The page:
He once again rose to the occasion with an inch-perfect assist for Henry, in a match in which Zidane and his team dominated Brazil, to score the match-winning goal against Brazil in the quarter-final. Against Portugal, it was his shot from the spot which was enough to deny his opposition a place in the final.
And then came the final of that World Cup; the final match of Zidane’s career and the chance for him to shine one last time — but a headbutt dug into the chest of Marco Materazzi in the second half of extra time ended all hopes for the French hero and his side. He was shown a red card and then the world witnessed an emotional walk back.
He strolled past the golden trophy with his head bowed as if he was saying sorry to his nation. France lost the game right there mentally, and it showed when they came out to hit penalties against the Italians.
Zizou was named the player of the tournament, surprisingly beating Fabio Cannavaro to the award. Zidane, handed a £3,260 fine and required to do three days’ community service, regretted the act but will never apologise to Materazzi.
From Cannes to Bordeaux and then from Juventus to Madrid, if we surf through his illustrious career, we would always detect a man sprinting with the ball streaming through defenders like a river curving past the rocks.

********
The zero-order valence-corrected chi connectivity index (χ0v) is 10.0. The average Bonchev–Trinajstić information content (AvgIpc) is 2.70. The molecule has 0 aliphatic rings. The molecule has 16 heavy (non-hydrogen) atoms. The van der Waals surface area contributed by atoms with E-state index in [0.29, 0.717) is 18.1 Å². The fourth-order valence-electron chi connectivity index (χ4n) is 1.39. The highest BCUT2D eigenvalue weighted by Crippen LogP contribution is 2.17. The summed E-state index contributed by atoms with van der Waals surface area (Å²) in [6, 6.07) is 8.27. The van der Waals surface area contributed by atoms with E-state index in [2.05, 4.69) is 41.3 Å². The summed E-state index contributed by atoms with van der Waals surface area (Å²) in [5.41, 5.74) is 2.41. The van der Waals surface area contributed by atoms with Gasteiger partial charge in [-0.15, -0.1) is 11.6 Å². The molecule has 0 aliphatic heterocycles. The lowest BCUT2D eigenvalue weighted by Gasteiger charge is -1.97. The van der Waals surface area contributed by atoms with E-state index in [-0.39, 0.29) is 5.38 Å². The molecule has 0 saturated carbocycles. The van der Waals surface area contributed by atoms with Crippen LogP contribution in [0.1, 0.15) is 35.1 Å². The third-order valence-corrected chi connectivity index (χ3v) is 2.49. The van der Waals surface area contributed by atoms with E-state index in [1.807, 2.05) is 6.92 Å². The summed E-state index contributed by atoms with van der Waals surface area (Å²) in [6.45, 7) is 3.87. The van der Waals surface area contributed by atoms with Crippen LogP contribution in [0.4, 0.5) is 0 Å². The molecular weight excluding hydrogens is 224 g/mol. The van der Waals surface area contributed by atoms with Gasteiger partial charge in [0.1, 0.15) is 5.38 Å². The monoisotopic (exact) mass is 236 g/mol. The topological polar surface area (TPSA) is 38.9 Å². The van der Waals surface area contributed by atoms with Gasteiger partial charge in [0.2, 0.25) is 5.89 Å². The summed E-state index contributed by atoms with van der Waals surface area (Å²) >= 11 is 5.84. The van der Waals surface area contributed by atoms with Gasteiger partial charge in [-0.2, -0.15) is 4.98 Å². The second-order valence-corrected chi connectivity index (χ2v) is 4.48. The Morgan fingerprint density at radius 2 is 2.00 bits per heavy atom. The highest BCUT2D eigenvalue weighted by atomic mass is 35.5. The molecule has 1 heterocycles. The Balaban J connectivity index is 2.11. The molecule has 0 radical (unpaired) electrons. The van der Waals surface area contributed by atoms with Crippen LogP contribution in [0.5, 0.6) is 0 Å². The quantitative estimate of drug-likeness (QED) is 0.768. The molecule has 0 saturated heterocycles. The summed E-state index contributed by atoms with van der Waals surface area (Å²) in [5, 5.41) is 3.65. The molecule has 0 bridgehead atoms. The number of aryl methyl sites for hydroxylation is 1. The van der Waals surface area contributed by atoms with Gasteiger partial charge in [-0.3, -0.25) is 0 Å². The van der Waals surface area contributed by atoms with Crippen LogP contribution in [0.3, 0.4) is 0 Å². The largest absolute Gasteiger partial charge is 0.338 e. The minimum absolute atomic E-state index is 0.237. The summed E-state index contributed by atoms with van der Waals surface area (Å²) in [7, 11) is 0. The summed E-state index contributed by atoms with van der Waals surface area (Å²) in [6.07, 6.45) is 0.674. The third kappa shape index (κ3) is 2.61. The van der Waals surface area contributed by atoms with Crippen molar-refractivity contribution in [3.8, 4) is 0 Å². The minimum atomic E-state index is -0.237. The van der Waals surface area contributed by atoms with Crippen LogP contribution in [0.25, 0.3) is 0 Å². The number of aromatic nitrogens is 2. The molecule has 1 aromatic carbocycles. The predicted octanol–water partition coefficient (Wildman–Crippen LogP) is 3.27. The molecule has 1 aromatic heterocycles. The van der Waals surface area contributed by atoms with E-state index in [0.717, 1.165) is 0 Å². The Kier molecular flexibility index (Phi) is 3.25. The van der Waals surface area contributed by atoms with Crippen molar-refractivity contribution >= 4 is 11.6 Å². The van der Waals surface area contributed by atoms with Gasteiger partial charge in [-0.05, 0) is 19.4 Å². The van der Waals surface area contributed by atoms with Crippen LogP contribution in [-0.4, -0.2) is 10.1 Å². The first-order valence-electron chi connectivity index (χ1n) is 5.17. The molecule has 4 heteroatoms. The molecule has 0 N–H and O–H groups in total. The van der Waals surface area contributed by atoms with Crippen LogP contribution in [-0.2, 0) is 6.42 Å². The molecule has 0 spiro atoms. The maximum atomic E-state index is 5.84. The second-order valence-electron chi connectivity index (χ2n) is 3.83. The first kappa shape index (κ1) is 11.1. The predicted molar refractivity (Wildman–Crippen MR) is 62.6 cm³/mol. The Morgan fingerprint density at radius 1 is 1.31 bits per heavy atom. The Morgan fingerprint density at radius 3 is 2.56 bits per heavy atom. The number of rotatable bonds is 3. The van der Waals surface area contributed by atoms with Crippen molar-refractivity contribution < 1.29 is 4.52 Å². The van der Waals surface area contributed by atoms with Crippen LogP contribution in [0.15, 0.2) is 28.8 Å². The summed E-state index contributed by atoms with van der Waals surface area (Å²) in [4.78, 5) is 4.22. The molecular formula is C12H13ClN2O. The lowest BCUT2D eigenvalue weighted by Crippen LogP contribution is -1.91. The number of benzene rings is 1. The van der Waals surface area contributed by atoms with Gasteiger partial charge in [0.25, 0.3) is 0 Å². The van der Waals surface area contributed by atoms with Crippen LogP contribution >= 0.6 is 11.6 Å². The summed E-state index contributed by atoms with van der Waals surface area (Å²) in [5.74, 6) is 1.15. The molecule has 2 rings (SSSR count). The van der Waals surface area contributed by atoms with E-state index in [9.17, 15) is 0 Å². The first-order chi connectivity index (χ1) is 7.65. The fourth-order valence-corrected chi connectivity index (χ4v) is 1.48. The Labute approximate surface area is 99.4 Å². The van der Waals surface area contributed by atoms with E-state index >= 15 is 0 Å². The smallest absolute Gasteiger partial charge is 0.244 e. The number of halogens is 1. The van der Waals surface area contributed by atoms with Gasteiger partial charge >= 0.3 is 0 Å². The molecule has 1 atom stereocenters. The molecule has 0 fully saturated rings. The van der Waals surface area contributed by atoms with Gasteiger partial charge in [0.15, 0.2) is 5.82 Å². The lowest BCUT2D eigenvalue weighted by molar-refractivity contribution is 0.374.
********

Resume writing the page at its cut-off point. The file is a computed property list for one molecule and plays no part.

Jean Varraud, a former player who discovered Zidane at a three-day training camp at the CREPS (Regional Centre for Sports and Physical Education) – one of the many football training facilities run by the French Football Federation – says that, “He’d go past one, two, three, five, six players — it was sublime. His feet spoke with the ball.”
Eric Cantona says that former Manchester United manager Sir Alex Ferguson was made aware of Zidane’s abilities and he suggested his compatriot to the manager, who instead chose to sign a different player. It was the 1996 Champions League group match where Zidane displayed his worth against the Red Devils.
He led his team to victory against United, both home and away, with the likes of David Beckham, Paul Scholes and Ryan Gigg making up the opposition. At that time, it was the sense of unknown that added to the mysticism of Zidane’s majesty in the midfield.
Zidane, a player Henry termed as god, legendary Pele called The King and Michel Platini referred to as The Master, dragged his country and club from mediocrity to magnificence single-handedly. He was meant to be a man for the biggest occasions. He was meant to serve his potential equally well, and no one can deny that he did just that.
Real Madrid legend Alfredo di Stefano encapsulates his elegance, “He dominates the ball, he is a walking spectacle and he plays as if he had silk gloves on each foot. He makes it worthwhile going to the stadium — he’s one of the best I have ever seen.”
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Published in The Express Tribune, August 23rd, 2014.